For years, the librarians at the New-York Historical Society have kept a record of the questions posed to them by curious New Yorkers and visitors to the city. Who was the first woman to run for mayor of New York? Why are beavers featured on the city's official seal? Is it true that a nineteenth-century New Yorker built a house out of spite? These questions involve people, places, buildings, monuments, rumors, and urban myths. They concern sports, food, transportation, the arts, politics, nature, and Central Park, among many other subjects. Taken together, they attest to the infinite stories hidden within the most intriguing metropolis in the world. In When Did the Statue of Liberty Turn Green? the staff of the New-York Historical Society Library answer more than a hundred of the most popular and compelling queries. The endlessly entertaining entries in this book feature hard-to-find data and unforgettable profiles, sharing snapshots of New York's secret history for all to enjoy.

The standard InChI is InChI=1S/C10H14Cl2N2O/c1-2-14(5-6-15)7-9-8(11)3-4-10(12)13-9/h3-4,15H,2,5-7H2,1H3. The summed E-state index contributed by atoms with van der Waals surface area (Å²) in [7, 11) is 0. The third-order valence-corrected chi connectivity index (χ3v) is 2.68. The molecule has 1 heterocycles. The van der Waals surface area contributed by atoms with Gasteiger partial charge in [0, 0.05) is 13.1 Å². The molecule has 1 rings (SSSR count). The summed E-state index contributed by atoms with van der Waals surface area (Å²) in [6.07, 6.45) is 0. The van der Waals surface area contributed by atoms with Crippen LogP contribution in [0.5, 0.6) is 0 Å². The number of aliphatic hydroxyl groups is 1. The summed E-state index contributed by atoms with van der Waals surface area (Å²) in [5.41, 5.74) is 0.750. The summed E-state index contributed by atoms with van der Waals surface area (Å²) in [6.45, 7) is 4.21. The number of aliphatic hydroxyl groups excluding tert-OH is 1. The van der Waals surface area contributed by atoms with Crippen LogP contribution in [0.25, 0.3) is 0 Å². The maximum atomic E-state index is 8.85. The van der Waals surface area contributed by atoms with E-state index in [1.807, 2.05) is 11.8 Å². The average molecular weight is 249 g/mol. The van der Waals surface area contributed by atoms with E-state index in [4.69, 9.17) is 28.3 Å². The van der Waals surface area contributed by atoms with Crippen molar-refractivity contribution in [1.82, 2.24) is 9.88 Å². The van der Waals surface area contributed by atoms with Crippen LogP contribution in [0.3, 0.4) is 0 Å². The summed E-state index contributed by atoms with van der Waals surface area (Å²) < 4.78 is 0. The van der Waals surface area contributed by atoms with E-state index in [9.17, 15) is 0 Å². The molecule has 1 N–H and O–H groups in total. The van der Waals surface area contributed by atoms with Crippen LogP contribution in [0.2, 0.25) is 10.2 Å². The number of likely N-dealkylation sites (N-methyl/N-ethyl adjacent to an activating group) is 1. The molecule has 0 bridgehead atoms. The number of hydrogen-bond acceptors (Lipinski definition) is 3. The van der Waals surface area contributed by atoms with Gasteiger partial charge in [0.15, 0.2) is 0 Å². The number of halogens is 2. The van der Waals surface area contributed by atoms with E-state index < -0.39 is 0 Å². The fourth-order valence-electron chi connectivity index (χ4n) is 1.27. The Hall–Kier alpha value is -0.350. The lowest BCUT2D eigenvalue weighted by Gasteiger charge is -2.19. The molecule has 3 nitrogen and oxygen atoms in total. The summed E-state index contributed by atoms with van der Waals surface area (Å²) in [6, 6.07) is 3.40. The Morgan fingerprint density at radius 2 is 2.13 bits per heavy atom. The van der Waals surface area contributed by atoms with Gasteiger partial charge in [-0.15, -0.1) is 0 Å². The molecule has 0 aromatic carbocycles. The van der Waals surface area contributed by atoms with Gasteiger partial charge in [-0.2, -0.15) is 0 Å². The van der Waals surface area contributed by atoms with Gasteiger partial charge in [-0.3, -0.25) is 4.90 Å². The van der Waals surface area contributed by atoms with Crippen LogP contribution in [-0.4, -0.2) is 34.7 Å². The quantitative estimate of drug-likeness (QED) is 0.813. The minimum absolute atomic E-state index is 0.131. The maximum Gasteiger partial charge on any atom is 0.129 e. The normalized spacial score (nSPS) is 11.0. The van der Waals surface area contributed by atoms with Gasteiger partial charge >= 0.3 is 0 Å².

Drawing on the library's extensive collections, the staff reveal when the first book was printed in New York, whether the story of Harlem residents presenting rats to government officials is true, who exactly were the Collyer brothers and why were they famous, and why premature babies were once displayed in Coney Island. For readers who love trivia, urban history, strange tales, and, of course, New York City, this book will delight with its rich, informative, and surprising stories. Look inside to learn: How "Peg-Leg" Peter Stuyvesant lost his right leg Whether Manhattan used to have cowboysHow the New York Yankees got their nameWho was Pig Foot MaryWhy the Manhattan House of Detention is called the TombsWho was Topsy and how she electrified New York CityHow many speakeasies were open during ProhibitionWhat occurred every May in the nineteenth century to cause so much commotionWhen penguins were stolen from the Coney Island Aquarium